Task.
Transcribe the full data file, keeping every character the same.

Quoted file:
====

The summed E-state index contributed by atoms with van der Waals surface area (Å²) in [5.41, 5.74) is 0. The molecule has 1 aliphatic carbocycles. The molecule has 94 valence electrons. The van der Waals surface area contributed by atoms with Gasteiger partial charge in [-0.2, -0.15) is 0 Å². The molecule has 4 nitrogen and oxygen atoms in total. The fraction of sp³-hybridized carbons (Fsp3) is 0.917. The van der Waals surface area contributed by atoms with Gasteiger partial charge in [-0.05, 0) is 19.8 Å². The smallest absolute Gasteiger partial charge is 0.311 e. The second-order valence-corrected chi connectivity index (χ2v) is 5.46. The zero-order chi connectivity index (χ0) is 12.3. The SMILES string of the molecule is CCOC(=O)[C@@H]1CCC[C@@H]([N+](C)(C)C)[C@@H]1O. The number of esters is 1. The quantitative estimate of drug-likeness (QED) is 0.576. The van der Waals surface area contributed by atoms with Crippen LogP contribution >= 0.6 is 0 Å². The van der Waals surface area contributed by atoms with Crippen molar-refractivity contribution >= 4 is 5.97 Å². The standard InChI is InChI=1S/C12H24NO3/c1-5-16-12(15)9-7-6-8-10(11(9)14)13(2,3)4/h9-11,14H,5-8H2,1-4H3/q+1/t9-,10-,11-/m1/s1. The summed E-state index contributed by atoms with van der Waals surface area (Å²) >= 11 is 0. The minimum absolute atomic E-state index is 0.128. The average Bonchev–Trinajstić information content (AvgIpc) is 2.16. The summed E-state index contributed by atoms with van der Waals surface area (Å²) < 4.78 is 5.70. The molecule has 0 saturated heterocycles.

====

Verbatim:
The summed E-state index contributed by atoms with van der Waals surface area (Å²) in [5.41, 5.74) is 0. The molecule has 1 aliphatic carbocycles. The molecule has 94 valence electrons. The van der Waals surface area contributed by atoms with Gasteiger partial charge in [-0.2, -0.15) is 0 Å². The molecule has 4 nitrogen and oxygen atoms in total. The fraction of sp³-hybridized carbons (Fsp3) is 0.917. The van der Waals surface area contributed by atoms with Gasteiger partial charge in [-0.05, 0) is 19.8 Å². The smallest absolute Gasteiger partial charge is 0.311 e. The second-order valence-corrected chi connectivity index (χ2v) is 5.46. The zero-order chi connectivity index (χ0) is 12.3. The SMILES string of the molecule is CCOC(=O)[C@@H]1CCC[C@@H]([N+](C)(C)C)[C@@H]1O. The number of esters is 1. The quantitative estimate of drug-likeness (QED) is 0.576. The van der Waals surface area contributed by atoms with Crippen LogP contribution >= 0.6 is 0 Å². The van der Waals surface area contributed by atoms with Crippen molar-refractivity contribution >= 4 is 5.97 Å². The standard InChI is InChI=1S/C12H24NO3/c1-5-16-12(15)9-7-6-8-10(11(9)14)13(2,3)4/h9-11,14H,5-8H2,1-4H3/q+1/t9-,10-,11-/m1/s1. The summed E-state index contributed by atoms with van der Waals surface area (Å²) >= 11 is 0. The minimum absolute atomic E-state index is 0.128. The average Bonchev–Trinajstić information content (AvgIpc) is 2.16. The summed E-state index contributed by atoms with van der Waals surface area (Å²) < 4.78 is 5.70. The molecule has 0 saturated heterocycles.